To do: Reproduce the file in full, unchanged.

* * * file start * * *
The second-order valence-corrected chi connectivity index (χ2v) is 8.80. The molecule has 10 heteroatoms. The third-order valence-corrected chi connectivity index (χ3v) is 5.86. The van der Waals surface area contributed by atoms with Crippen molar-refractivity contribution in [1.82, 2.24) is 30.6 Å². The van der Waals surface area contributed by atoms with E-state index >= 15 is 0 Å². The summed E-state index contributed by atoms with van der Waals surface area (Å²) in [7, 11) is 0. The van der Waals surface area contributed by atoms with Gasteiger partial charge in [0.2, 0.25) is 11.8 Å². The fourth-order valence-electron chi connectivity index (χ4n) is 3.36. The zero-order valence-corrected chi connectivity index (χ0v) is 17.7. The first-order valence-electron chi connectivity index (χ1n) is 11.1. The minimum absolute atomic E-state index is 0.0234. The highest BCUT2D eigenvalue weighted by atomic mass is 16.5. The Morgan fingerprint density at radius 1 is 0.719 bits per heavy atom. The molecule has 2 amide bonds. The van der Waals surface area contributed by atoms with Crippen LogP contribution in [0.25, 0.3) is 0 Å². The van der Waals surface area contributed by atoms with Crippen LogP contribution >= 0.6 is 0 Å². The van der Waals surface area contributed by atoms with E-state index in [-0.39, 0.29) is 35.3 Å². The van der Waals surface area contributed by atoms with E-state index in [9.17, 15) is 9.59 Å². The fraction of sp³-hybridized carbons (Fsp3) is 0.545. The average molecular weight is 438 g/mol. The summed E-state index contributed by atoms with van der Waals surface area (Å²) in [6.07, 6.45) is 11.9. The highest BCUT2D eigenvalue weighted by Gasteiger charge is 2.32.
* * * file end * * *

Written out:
The second-order valence-corrected chi connectivity index (χ2v) is 8.80. The molecule has 10 heteroatoms. The third-order valence-corrected chi connectivity index (χ3v) is 5.86. The van der Waals surface area contributed by atoms with Crippen molar-refractivity contribution in [1.82, 2.24) is 30.6 Å². The van der Waals surface area contributed by atoms with E-state index >= 15 is 0 Å². The summed E-state index contributed by atoms with van der Waals surface area (Å²) in [7, 11) is 0. The van der Waals surface area contributed by atoms with Gasteiger partial charge in [0.2, 0.25) is 11.8 Å². The fourth-order valence-electron chi connectivity index (χ4n) is 3.36. The zero-order valence-corrected chi connectivity index (χ0v) is 17.7. The first-order valence-electron chi connectivity index (χ1n) is 11.1. The minimum absolute atomic E-state index is 0.0234. The highest BCUT2D eigenvalue weighted by atomic mass is 16.5. The Morgan fingerprint density at radius 1 is 0.719 bits per heavy atom. The molecule has 2 amide bonds. The van der Waals surface area contributed by atoms with Crippen LogP contribution in [0.25, 0.3) is 0 Å². The van der Waals surface area contributed by atoms with Crippen LogP contribution >= 0.6 is 0 Å². The van der Waals surface area contributed by atoms with E-state index in [-0.39, 0.29) is 35.3 Å². The van der Waals surface area contributed by atoms with E-state index in [9.17, 15) is 9.59 Å². The fraction of sp³-hybridized carbons (Fsp3) is 0.545. The average molecular weight is 438 g/mol. The summed E-state index contributed by atoms with van der Waals surface area (Å²) in [6.07, 6.45) is 11.9. The highest BCUT2D eigenvalue weighted by Gasteiger charge is 2.32.